Science Programs

Our Science Office staff carry out a broad range of activities in support of the ESA membership, the scientific community, and public agency scientists and decision makers.

Advancing Ecological Science

For the past 23 years, ESA’s Office of Science Programs has provided support for the ESA Panel on Vegetation Classification. During this time, the Panel has developed the complete scientific content of the US National Vegetation Classification (USNVC).The USNVC made its debut in February 2016, marking the culmination of two decades of dedicated effort from the USNVC Partnership and the ESA Panel on Vegetation Classification. It is the first dynamic classification, designed to adapt as new ecological knowledge becomes available. The ESA Panel has worked to ensure the scientific rigor of the classification and facilitate its development, collaborating with other organizations and agencies in the USNVC Partnership, including the US Forest Service, USGS Core Science Systems, NatureServe, and the Federal Geographic Data Committee Vegetation Subcommittee. The Panel also maintains VegBank, the USNVC open-access vegetation plot database.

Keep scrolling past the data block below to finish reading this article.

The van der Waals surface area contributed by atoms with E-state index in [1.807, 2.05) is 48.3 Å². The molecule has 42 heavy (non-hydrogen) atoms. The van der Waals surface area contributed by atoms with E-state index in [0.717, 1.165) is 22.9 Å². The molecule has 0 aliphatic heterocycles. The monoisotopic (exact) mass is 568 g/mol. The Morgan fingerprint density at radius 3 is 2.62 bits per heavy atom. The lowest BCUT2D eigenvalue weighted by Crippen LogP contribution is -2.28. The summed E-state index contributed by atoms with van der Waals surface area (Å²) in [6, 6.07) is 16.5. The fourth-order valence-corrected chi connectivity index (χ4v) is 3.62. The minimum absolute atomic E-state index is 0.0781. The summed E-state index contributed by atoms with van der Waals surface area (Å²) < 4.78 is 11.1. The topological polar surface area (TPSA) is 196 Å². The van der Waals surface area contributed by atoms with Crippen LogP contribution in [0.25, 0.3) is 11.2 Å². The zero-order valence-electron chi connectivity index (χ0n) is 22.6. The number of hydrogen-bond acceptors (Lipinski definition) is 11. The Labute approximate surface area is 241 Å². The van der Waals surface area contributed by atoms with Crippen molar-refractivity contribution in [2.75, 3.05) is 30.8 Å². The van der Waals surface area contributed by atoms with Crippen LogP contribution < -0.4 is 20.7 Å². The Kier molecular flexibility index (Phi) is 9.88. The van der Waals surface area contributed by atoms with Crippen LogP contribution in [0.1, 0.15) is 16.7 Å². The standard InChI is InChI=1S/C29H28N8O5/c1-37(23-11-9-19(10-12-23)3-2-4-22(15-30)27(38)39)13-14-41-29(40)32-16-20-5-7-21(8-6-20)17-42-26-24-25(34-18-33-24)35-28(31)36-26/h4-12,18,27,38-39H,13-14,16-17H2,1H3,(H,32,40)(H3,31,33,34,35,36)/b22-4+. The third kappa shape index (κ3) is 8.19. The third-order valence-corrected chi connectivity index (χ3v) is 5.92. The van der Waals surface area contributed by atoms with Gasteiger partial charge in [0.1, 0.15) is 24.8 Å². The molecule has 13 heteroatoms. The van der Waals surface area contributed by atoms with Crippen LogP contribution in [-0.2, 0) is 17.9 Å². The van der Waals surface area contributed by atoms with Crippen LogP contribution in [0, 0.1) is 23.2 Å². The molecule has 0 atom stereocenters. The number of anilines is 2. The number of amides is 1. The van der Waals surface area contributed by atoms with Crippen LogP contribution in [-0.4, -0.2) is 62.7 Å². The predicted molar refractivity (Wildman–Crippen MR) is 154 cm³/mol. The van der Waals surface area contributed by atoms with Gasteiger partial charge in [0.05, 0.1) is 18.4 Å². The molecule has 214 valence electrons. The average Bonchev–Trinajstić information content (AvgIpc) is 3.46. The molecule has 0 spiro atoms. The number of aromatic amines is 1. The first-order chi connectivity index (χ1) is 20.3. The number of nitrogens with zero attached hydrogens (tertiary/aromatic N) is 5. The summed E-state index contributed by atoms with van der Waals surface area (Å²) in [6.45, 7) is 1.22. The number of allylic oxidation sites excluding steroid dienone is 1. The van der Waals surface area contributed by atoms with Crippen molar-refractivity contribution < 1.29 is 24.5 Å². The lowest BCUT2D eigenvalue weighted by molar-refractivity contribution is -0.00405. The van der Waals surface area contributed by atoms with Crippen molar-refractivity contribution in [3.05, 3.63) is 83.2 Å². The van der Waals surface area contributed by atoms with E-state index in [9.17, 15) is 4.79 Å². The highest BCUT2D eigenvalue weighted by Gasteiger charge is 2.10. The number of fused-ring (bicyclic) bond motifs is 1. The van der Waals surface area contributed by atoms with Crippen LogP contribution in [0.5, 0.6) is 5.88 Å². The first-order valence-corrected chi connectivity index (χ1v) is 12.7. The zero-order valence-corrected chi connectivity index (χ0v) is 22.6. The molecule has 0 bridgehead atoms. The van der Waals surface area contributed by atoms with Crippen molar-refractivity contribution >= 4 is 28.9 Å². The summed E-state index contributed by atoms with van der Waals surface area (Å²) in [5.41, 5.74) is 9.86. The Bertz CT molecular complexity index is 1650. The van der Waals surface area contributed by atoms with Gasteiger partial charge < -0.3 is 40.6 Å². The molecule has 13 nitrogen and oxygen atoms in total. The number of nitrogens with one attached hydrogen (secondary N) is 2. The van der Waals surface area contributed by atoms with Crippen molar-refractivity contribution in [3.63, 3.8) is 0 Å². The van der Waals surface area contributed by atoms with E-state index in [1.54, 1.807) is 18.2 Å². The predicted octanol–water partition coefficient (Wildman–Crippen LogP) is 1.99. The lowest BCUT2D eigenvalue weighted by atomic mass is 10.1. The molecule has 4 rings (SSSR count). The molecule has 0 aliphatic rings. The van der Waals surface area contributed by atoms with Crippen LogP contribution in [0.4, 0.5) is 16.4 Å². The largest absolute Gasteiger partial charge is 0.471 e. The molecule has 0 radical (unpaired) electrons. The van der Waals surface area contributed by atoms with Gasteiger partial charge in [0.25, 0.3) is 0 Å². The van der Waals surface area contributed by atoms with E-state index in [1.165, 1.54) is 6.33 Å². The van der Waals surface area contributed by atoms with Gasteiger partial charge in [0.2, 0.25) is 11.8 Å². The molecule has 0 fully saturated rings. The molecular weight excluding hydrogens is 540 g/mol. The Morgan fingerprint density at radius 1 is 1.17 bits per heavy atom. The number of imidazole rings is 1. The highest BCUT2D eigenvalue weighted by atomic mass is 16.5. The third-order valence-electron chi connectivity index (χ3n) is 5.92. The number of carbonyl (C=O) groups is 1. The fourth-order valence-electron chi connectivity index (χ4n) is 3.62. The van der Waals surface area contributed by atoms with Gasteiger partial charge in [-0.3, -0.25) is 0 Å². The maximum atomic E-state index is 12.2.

Scientists collect field data used to update VegBank.

Ecology for Community

Sustaining Biological Infrastructure

In 2014, ESA’s Science Program launched the Sustaining Biological Infrastructure (SBI) training initiative with NSF support to give scientists the business planning, marketing, and communication skills necessary to innovate and sustain research infrastructure. From June 21-23, 2016, ESA held its third “Sustaining Biological Infrastructure: Strategies for Success” course. Twelve leaders of biological infrastructure projects (including digital data resources, field stations, labs, and collections) spent three days growing their skills in financial management, planning, and communication. The course was a resounding success with participants reporting increased confidence levels in skills such as understanding and communicating financial information, putting together a business plan, communicating with stakeholders, and approaching private funding sources. Science staff have submitted a proposal to NSF to enhance and continue the SBI initiative for another three years.